- Whether you’re enjoying an endorphin high after a few laps in the pool or getting a runner high after a quick jog, it’s no secret that exercise can be a great mood lift. In fact, a 2018 report published in the Journal of Happiness Studies shows that just 10 minutes of exercise per week was associated with an improvement in mood.
Better still, a new study suggests that exercising in a certain place can make you feel better – and it might even improve your feelings of anxiety and depression.
Before you lace up those sneakers, read on to find out which workout location could make you feel like a million dollars. And if you’re looking to lose weight, check out these 15 Underrated Weight Loss Tips That Actually Work.
A meta-analysis published in SSM – Population Health in 2021 reviewed 14,231 data sets and 50 studies on the effects of outdoor activities. Reviewing the data, the researchers found that participating in nature-based interventions (NBIs), such as gardening and outdoor exercise, significantly reduced anxiety symptoms for between 20 and 90 minutes over 8 to 12 weeks.
“We have known for some time that being in nature is good for health and wellbeing, but our study confirms the growing evidence that doing things in nature is associated with great mental health benefits,” said the Lead author of the study Peter Coventry, PhD, a senior lecturer in health research with the Mental Health and Addiction Research Group in the Department of Health Sciences at the University of York, in a statement.
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However, it’s not just the fear that exercise has been shown to be beneficial.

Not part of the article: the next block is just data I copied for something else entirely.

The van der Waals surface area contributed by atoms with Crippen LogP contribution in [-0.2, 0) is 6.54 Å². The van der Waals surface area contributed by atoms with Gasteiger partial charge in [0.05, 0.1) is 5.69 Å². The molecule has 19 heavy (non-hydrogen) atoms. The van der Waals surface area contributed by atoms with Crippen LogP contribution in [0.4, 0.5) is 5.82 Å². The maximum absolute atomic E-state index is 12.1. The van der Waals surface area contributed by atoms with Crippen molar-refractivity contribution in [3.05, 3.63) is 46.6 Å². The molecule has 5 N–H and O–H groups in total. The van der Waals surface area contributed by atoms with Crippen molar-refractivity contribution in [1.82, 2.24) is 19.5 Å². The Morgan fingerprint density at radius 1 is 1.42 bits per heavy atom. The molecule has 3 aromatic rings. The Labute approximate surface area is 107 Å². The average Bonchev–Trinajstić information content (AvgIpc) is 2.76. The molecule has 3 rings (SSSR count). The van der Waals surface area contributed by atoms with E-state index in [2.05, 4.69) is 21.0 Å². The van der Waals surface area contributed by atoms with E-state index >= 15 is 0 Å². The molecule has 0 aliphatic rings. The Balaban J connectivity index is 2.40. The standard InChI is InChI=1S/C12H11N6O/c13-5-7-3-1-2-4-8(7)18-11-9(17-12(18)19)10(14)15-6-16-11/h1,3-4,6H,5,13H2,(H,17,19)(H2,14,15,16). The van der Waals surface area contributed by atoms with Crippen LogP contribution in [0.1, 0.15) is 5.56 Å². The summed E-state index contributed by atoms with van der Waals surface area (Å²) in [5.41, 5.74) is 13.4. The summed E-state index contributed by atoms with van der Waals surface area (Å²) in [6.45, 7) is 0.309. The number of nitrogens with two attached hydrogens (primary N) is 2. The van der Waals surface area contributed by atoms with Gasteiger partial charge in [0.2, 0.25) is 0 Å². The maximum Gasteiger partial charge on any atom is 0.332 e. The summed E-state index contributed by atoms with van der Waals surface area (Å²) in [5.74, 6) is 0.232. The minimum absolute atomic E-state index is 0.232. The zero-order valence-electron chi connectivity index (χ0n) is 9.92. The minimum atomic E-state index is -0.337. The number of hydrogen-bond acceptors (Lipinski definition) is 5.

The study researchers also found that NBIs were also linked to significant reductions in depressive symptoms. However, this is not the first time research has linked outdoor exercise with benefits for people with depression. A 2011 study published in Science and Technology found that exercising outdoors was associated with reductions in depression, anger, tension, and confusion.
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Even if you’re not specifically struggling with depression or anxiety, exercising outdoors can help you improve your mood.
The same SSM – Population Health study found that nature-based interventions were also associated with significant improvements in positive affect while significantly reducing negative affect.
While the results of the meta-analysis certainly suggest that outdoor exercise can bring a plethora of mental health and mood benefits, researchers found that there is a way to get even better mood-boosting results: bring a friend.
“While doing these activities alone is effective, among the studies we have reviewed it appears that they have resulted in larger gains in mental health in groups,” Coventry added.
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